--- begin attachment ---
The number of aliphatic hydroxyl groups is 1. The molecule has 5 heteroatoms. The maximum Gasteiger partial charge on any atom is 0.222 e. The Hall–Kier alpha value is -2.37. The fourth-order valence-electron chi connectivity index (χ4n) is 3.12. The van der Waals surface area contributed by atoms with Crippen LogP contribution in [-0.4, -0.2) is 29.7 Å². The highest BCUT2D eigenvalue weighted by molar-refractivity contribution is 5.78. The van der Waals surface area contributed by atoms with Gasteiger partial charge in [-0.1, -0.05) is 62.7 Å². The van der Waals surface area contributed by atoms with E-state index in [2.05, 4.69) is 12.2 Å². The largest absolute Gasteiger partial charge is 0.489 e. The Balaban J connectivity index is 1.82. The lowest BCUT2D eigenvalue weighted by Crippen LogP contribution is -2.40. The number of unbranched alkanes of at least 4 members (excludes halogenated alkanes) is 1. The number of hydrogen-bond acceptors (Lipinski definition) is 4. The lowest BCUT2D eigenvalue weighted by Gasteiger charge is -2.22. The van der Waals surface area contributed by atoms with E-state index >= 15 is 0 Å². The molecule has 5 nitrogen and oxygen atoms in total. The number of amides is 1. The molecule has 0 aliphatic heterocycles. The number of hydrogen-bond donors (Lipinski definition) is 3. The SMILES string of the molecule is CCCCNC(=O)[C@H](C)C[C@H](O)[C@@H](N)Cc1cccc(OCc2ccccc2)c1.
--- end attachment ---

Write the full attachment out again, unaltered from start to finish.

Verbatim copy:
The number of aliphatic hydroxyl groups is 1. The molecule has 5 heteroatoms. The maximum Gasteiger partial charge on any atom is 0.222 e. The Hall–Kier alpha value is -2.37. The fourth-order valence-electron chi connectivity index (χ4n) is 3.12. The van der Waals surface area contributed by atoms with Crippen LogP contribution in [-0.4, -0.2) is 29.7 Å². The highest BCUT2D eigenvalue weighted by molar-refractivity contribution is 5.78. The van der Waals surface area contributed by atoms with Gasteiger partial charge in [-0.1, -0.05) is 62.7 Å². The van der Waals surface area contributed by atoms with E-state index in [2.05, 4.69) is 12.2 Å². The largest absolute Gasteiger partial charge is 0.489 e. The Balaban J connectivity index is 1.82. The lowest BCUT2D eigenvalue weighted by Crippen LogP contribution is -2.40. The number of unbranched alkanes of at least 4 members (excludes halogenated alkanes) is 1. The number of hydrogen-bond acceptors (Lipinski definition) is 4. The lowest BCUT2D eigenvalue weighted by Gasteiger charge is -2.22. The van der Waals surface area contributed by atoms with E-state index >= 15 is 0 Å². The molecule has 5 nitrogen and oxygen atoms in total. The number of amides is 1. The molecule has 0 aliphatic heterocycles. The number of hydrogen-bond donors (Lipinski definition) is 3. The SMILES string of the molecule is CCCCNC(=O)[C@H](C)C[C@H](O)[C@@H](N)Cc1cccc(OCc2ccccc2)c1.